Honolulu prosecutor says too many violent criminals in drug prob - Hawaii News Now - KGMB and KHNL

Honolulu prosecutor says too many violent criminals in drug probation program

Keith Kaneshiro (Image: Hawaii News Now/file) Keith Kaneshiro (Image: Hawaii News Now/file)
HONOLULU (HawaiiNewsNow) -

Honolulu Prosecutor Keith Kaneshiro believes a drug treatment probation plan for convicted criminals has too many convicts who shouldn't be there.

The program is known as HOPE Probation, which stands for Hawaii's Opportunity Probation with Enforcement. State Chief Justice Mark Recktenwald touted the program in his annual State of the Judiciary Address in a joint session of the legislature Wednesday. 

But Kaneshiro isn't completely sold.

"At the expense of releasing guys that we know are dangerous, having them out in public and committing violent crimes, I don't think that's a successful program," he said.

HOPE Probation was started in 204 by Circuit Court Judge Steven Alm, who has since retired and is helping to start similar programs in other states. Criminals are placed on HOPE Probation only on their drug offense record. There are many success stories. But Kaneshiro said the program has a problem.

"Sex offenders, kidnapping, assault on police officers, terroristic threatening, domestic violence defendants - these should be incarcerated and not placed on HOPE Probation," said Kaneshiro.

According to Kaneshiro's office, there were 2,021 probationers in the program in 2015. Of those, 686 of them -- or more than a third -- were violent or sex offenders that he said shouldn't have been in the program in the first place.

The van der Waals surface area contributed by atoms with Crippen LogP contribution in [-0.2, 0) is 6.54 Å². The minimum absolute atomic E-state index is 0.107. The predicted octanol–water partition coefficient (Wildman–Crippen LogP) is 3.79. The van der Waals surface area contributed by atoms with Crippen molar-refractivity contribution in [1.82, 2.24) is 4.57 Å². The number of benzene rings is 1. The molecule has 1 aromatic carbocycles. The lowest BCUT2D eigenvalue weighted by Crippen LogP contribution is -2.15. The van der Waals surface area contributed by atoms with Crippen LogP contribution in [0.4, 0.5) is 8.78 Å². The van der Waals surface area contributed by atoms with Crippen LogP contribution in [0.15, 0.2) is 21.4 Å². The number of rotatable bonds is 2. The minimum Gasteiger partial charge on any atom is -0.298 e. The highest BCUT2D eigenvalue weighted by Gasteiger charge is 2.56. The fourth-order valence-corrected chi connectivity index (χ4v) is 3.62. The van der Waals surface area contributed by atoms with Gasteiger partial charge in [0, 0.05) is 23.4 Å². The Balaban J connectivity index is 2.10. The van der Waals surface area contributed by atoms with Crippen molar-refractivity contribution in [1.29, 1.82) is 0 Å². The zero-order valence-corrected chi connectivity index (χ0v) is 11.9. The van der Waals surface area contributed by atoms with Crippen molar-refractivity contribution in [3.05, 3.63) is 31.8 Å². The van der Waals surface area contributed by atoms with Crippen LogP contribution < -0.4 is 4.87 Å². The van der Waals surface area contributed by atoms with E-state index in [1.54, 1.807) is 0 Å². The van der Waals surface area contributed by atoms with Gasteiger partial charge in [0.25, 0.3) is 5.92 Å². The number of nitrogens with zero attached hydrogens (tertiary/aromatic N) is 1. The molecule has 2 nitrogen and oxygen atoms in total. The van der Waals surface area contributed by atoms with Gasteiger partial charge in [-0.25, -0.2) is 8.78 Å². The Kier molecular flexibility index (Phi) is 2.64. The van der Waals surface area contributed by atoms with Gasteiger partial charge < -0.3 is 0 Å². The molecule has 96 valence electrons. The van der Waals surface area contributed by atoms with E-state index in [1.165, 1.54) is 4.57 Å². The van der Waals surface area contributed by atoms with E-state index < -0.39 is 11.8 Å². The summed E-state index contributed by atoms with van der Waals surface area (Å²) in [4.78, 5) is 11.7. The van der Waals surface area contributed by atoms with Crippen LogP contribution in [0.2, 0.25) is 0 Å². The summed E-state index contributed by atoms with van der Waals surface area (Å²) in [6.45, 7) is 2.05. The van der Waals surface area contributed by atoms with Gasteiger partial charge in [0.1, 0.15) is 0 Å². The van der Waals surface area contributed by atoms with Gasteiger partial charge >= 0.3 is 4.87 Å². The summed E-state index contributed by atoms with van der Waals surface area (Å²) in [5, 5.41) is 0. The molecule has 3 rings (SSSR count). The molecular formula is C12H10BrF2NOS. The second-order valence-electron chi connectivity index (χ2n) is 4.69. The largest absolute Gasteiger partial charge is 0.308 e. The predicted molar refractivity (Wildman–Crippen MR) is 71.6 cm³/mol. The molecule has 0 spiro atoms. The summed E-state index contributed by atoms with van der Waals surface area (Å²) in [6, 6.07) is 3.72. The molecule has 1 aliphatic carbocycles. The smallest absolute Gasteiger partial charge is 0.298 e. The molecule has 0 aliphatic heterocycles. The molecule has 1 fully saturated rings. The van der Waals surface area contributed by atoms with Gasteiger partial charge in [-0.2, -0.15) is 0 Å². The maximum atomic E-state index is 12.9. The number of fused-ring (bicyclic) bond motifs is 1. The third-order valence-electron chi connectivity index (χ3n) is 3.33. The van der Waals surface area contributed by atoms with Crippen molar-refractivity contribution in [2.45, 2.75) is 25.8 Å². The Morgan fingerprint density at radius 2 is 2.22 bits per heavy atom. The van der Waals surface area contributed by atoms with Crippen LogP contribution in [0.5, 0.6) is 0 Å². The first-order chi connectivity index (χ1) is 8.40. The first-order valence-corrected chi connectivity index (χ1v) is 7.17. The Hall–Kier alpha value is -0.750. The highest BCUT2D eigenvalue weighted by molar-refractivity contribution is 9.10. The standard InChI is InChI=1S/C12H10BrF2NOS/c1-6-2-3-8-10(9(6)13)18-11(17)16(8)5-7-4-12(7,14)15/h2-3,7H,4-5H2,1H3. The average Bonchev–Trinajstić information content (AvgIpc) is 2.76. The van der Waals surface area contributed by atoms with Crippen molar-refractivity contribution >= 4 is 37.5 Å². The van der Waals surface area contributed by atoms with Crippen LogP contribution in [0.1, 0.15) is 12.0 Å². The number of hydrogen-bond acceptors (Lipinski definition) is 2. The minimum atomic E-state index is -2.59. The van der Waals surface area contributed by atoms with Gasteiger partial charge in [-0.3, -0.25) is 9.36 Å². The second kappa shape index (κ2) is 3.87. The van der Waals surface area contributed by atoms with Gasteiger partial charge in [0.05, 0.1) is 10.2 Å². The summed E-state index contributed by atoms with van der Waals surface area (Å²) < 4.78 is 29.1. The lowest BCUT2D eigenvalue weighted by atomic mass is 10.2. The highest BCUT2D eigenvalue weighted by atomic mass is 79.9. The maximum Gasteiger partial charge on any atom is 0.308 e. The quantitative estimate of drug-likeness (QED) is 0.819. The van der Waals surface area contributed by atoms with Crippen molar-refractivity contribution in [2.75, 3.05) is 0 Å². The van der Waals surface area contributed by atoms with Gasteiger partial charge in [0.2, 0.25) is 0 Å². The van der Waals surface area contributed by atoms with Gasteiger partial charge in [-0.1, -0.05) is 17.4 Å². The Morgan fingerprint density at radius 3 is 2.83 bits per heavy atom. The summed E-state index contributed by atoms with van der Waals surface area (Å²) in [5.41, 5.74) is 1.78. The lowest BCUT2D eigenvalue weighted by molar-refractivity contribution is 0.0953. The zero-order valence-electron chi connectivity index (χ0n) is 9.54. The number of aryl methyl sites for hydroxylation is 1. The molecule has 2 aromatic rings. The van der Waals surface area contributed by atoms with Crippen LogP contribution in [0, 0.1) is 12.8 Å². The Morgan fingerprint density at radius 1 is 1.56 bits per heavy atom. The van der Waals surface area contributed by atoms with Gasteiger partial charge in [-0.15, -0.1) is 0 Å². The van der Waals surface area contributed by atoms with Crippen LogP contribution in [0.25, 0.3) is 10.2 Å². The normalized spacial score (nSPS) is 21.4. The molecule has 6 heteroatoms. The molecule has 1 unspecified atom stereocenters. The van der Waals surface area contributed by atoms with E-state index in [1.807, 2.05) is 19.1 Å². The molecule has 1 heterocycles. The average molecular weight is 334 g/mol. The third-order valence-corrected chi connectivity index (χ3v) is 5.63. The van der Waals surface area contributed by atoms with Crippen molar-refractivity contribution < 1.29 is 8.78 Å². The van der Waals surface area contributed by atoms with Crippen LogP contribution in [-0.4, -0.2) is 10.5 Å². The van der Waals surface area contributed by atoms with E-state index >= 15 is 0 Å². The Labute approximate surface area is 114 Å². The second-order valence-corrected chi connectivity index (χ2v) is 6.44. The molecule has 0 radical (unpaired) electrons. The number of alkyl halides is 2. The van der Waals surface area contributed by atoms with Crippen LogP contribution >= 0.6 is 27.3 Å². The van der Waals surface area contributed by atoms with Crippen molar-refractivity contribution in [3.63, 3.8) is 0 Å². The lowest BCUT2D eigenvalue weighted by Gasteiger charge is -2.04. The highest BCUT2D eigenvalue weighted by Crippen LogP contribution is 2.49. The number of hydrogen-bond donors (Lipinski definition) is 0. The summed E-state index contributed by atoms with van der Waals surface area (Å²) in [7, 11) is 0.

The offenders including serial rapist Dewitt Long, who faces an extended life sentence for sexually assaulting a young girl. Another is Phillip Osuna, who was arrested for robbing a soccer mom at gunpoint in Kapiolani Park; he has 14 convictions, including an armed purse-snatching.

Kaneshiro also contends the program is giving too many chances. "It always sounds good to say we're going to give people a second chance. But you're giving people more than second chances." 

His office said in January 2014, there were 156 HOPE probation cases. Of those, 127 of the convicts had prior violations of their probation. Fifteen convicts had nine or more violations.

"If they want to be rehabilitated, have them be rehabilitated in custody," said Kaneshiro. "Not outside in the community while they are committing crimes."

Kaneshiro said the numbers support his contention that the state needs a new prison -- something that is being looked at. But Chief Justice Recktenwald said programs like HOPE Probation cost less than incarceration, and those who succeed in the program are less likely to commit additional crimes.

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